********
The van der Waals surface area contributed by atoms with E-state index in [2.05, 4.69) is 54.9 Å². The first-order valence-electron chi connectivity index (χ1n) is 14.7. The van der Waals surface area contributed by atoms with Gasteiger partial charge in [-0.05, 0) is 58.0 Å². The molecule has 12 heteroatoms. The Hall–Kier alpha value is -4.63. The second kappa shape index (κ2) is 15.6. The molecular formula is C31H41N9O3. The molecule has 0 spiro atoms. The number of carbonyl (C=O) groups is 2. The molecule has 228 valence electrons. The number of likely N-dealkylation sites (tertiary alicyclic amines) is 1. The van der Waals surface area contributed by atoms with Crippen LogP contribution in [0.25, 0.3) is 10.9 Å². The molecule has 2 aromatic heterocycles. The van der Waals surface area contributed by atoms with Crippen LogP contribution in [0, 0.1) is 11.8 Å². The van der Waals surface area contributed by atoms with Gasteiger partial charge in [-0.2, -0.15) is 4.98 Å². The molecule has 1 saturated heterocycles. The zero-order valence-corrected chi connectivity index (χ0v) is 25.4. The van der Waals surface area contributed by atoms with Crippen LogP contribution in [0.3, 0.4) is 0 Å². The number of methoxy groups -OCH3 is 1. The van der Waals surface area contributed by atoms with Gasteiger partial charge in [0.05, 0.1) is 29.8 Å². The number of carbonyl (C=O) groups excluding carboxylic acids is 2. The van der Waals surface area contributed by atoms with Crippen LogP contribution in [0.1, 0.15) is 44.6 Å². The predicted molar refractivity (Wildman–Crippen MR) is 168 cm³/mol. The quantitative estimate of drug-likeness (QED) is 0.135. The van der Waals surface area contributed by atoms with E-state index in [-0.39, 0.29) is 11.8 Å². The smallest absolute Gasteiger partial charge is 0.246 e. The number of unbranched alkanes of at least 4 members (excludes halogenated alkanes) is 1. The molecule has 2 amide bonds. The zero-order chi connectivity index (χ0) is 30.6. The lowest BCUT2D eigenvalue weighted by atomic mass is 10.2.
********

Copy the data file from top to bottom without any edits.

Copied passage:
The van der Waals surface area contributed by atoms with E-state index in [2.05, 4.69) is 54.9 Å². The first-order valence-electron chi connectivity index (χ1n) is 14.7. The van der Waals surface area contributed by atoms with Gasteiger partial charge in [-0.05, 0) is 58.0 Å². The molecule has 12 heteroatoms. The Hall–Kier alpha value is -4.63. The second kappa shape index (κ2) is 15.6. The molecular formula is C31H41N9O3. The molecule has 0 spiro atoms. The number of carbonyl (C=O) groups is 2. The molecule has 228 valence electrons. The number of likely N-dealkylation sites (tertiary alicyclic amines) is 1. The van der Waals surface area contributed by atoms with Crippen LogP contribution in [0.25, 0.3) is 10.9 Å². The molecule has 2 aromatic heterocycles. The van der Waals surface area contributed by atoms with Crippen LogP contribution in [0, 0.1) is 11.8 Å². The van der Waals surface area contributed by atoms with Gasteiger partial charge in [-0.2, -0.15) is 4.98 Å². The molecule has 1 saturated heterocycles. The zero-order valence-corrected chi connectivity index (χ0v) is 25.4. The van der Waals surface area contributed by atoms with Crippen LogP contribution in [0.3, 0.4) is 0 Å². The number of methoxy groups -OCH3 is 1. The van der Waals surface area contributed by atoms with Gasteiger partial charge in [0.05, 0.1) is 29.8 Å². The number of carbonyl (C=O) groups excluding carboxylic acids is 2. The van der Waals surface area contributed by atoms with Crippen LogP contribution in [0.1, 0.15) is 44.6 Å². The predicted molar refractivity (Wildman–Crippen MR) is 168 cm³/mol. The quantitative estimate of drug-likeness (QED) is 0.135. The van der Waals surface area contributed by atoms with E-state index in [-0.39, 0.29) is 11.8 Å². The smallest absolute Gasteiger partial charge is 0.246 e. The number of unbranched alkanes of at least 4 members (excludes halogenated alkanes) is 1. The molecule has 2 amide bonds. The zero-order chi connectivity index (χ0) is 30.6. The lowest BCUT2D eigenvalue weighted by atomic mass is 10.2.